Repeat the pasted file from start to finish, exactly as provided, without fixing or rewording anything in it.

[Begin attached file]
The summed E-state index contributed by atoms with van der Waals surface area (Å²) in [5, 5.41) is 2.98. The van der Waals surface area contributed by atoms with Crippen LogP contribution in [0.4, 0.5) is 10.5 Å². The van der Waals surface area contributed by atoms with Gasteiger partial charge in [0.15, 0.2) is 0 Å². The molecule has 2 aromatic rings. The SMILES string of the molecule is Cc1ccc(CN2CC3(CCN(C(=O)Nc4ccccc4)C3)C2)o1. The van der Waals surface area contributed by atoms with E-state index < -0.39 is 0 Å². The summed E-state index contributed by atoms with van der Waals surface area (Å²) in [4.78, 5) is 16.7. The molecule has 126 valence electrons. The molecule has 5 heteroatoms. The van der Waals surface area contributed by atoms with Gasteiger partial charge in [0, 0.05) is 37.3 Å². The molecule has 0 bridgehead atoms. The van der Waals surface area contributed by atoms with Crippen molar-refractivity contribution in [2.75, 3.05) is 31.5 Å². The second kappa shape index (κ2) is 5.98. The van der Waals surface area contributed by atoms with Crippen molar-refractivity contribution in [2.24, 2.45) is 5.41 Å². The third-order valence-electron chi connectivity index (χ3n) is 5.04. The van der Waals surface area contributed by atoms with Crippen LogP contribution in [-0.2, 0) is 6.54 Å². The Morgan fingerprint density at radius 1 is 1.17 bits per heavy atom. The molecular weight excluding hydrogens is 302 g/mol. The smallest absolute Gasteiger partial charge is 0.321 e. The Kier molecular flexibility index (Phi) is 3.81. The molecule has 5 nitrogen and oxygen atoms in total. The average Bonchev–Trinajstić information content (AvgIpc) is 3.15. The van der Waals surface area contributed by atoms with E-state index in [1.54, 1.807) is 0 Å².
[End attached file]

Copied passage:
The summed E-state index contributed by atoms with van der Waals surface area (Å²) in [5, 5.41) is 2.98. The van der Waals surface area contributed by atoms with Crippen LogP contribution in [0.4, 0.5) is 10.5 Å². The van der Waals surface area contributed by atoms with Gasteiger partial charge in [0.15, 0.2) is 0 Å². The molecule has 2 aromatic rings. The SMILES string of the molecule is Cc1ccc(CN2CC3(CCN(C(=O)Nc4ccccc4)C3)C2)o1. The van der Waals surface area contributed by atoms with E-state index < -0.39 is 0 Å². The summed E-state index contributed by atoms with van der Waals surface area (Å²) in [4.78, 5) is 16.7. The molecule has 126 valence electrons. The molecule has 5 heteroatoms. The van der Waals surface area contributed by atoms with Gasteiger partial charge in [0, 0.05) is 37.3 Å². The molecule has 0 bridgehead atoms. The van der Waals surface area contributed by atoms with Crippen molar-refractivity contribution in [2.75, 3.05) is 31.5 Å². The second kappa shape index (κ2) is 5.98. The van der Waals surface area contributed by atoms with Crippen molar-refractivity contribution in [2.24, 2.45) is 5.41 Å². The third-order valence-electron chi connectivity index (χ3n) is 5.04. The van der Waals surface area contributed by atoms with Crippen LogP contribution in [-0.2, 0) is 6.54 Å². The Morgan fingerprint density at radius 1 is 1.17 bits per heavy atom. The molecular weight excluding hydrogens is 302 g/mol. The smallest absolute Gasteiger partial charge is 0.321 e. The Kier molecular flexibility index (Phi) is 3.81. The molecule has 5 nitrogen and oxygen atoms in total. The average Bonchev–Trinajstić information content (AvgIpc) is 3.15. The van der Waals surface area contributed by atoms with E-state index in [1.54, 1.807) is 0 Å².